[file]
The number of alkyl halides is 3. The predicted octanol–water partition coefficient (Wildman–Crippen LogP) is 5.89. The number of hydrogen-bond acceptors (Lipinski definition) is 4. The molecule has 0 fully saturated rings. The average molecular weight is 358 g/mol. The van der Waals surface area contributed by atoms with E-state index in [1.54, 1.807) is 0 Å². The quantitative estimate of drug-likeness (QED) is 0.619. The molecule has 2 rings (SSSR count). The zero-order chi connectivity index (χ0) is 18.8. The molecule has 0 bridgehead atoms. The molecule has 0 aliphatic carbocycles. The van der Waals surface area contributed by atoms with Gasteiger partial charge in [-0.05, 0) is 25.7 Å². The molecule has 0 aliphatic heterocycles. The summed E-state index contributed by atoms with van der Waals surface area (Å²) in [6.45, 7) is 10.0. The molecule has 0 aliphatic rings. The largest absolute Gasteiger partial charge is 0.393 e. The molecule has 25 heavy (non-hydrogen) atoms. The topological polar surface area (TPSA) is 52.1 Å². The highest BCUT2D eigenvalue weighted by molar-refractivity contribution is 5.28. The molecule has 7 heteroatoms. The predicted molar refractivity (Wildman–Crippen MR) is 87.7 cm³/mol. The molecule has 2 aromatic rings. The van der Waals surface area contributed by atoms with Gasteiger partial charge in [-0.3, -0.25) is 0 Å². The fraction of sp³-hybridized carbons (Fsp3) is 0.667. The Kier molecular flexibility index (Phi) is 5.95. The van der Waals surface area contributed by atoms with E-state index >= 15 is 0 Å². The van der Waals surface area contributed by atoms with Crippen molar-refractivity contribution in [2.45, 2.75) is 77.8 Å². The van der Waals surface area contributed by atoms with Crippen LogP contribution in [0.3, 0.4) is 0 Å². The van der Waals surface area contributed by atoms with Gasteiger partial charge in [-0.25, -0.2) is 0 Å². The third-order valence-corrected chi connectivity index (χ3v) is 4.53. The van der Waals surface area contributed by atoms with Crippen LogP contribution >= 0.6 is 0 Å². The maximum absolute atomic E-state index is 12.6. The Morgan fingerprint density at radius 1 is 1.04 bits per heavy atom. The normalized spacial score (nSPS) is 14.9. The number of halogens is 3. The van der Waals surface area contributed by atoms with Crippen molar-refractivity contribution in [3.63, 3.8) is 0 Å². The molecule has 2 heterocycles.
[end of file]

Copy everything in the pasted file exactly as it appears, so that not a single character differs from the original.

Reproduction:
The number of alkyl halides is 3. The predicted octanol–water partition coefficient (Wildman–Crippen LogP) is 5.89. The number of hydrogen-bond acceptors (Lipinski definition) is 4. The molecule has 0 fully saturated rings. The average molecular weight is 358 g/mol. The van der Waals surface area contributed by atoms with E-state index in [1.54, 1.807) is 0 Å². The quantitative estimate of drug-likeness (QED) is 0.619. The molecule has 2 rings (SSSR count). The zero-order chi connectivity index (χ0) is 18.8. The molecule has 0 bridgehead atoms. The molecule has 0 aliphatic carbocycles. The van der Waals surface area contributed by atoms with Gasteiger partial charge in [-0.05, 0) is 25.7 Å². The molecule has 0 aliphatic heterocycles. The summed E-state index contributed by atoms with van der Waals surface area (Å²) in [6.45, 7) is 10.0. The molecule has 0 aliphatic rings. The largest absolute Gasteiger partial charge is 0.393 e. The molecule has 25 heavy (non-hydrogen) atoms. The topological polar surface area (TPSA) is 52.1 Å². The highest BCUT2D eigenvalue weighted by molar-refractivity contribution is 5.28. The molecule has 7 heteroatoms. The predicted molar refractivity (Wildman–Crippen MR) is 87.7 cm³/mol. The molecule has 2 aromatic rings. The van der Waals surface area contributed by atoms with Gasteiger partial charge in [-0.3, -0.25) is 0 Å². The fraction of sp³-hybridized carbons (Fsp3) is 0.667. The Kier molecular flexibility index (Phi) is 5.95. The van der Waals surface area contributed by atoms with E-state index >= 15 is 0 Å². The van der Waals surface area contributed by atoms with Crippen molar-refractivity contribution in [2.45, 2.75) is 77.8 Å². The van der Waals surface area contributed by atoms with Crippen LogP contribution in [0.3, 0.4) is 0 Å². The van der Waals surface area contributed by atoms with Gasteiger partial charge in [-0.25, -0.2) is 0 Å². The third-order valence-corrected chi connectivity index (χ3v) is 4.53. The van der Waals surface area contributed by atoms with Crippen LogP contribution >= 0.6 is 0 Å². The maximum absolute atomic E-state index is 12.6. The Morgan fingerprint density at radius 1 is 1.04 bits per heavy atom. The normalized spacial score (nSPS) is 14.9. The number of halogens is 3. The van der Waals surface area contributed by atoms with Crippen molar-refractivity contribution in [3.63, 3.8) is 0 Å². The molecule has 2 heterocycles.